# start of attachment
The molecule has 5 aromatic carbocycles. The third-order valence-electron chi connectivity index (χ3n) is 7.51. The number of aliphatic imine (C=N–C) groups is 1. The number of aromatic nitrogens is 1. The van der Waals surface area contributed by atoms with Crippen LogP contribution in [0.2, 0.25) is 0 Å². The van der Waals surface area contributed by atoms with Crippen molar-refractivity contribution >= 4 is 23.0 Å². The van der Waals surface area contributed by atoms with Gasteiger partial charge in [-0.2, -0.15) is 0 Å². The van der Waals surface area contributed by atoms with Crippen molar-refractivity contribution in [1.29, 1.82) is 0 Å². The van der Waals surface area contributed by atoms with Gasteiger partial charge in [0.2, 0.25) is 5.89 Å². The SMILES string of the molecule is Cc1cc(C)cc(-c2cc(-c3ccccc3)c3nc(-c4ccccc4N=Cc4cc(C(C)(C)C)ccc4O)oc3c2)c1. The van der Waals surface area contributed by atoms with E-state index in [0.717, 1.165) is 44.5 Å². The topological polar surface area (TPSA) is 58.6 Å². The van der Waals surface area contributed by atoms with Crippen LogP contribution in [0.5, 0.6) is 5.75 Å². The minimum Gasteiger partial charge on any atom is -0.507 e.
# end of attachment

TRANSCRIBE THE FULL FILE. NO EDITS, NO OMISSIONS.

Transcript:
The molecule has 5 aromatic carbocycles. The third-order valence-electron chi connectivity index (χ3n) is 7.51. The number of aliphatic imine (C=N–C) groups is 1. The number of aromatic nitrogens is 1. The van der Waals surface area contributed by atoms with Crippen LogP contribution in [0.2, 0.25) is 0 Å². The van der Waals surface area contributed by atoms with Crippen molar-refractivity contribution >= 4 is 23.0 Å². The van der Waals surface area contributed by atoms with Gasteiger partial charge in [-0.2, -0.15) is 0 Å². The van der Waals surface area contributed by atoms with Crippen molar-refractivity contribution in [1.29, 1.82) is 0 Å². The van der Waals surface area contributed by atoms with Gasteiger partial charge in [0.2, 0.25) is 5.89 Å². The SMILES string of the molecule is Cc1cc(C)cc(-c2cc(-c3ccccc3)c3nc(-c4ccccc4N=Cc4cc(C(C)(C)C)ccc4O)oc3c2)c1. The van der Waals surface area contributed by atoms with E-state index in [0.717, 1.165) is 44.5 Å². The topological polar surface area (TPSA) is 58.6 Å². The van der Waals surface area contributed by atoms with Crippen LogP contribution in [0.5, 0.6) is 5.75 Å². The minimum Gasteiger partial charge on any atom is -0.507 e.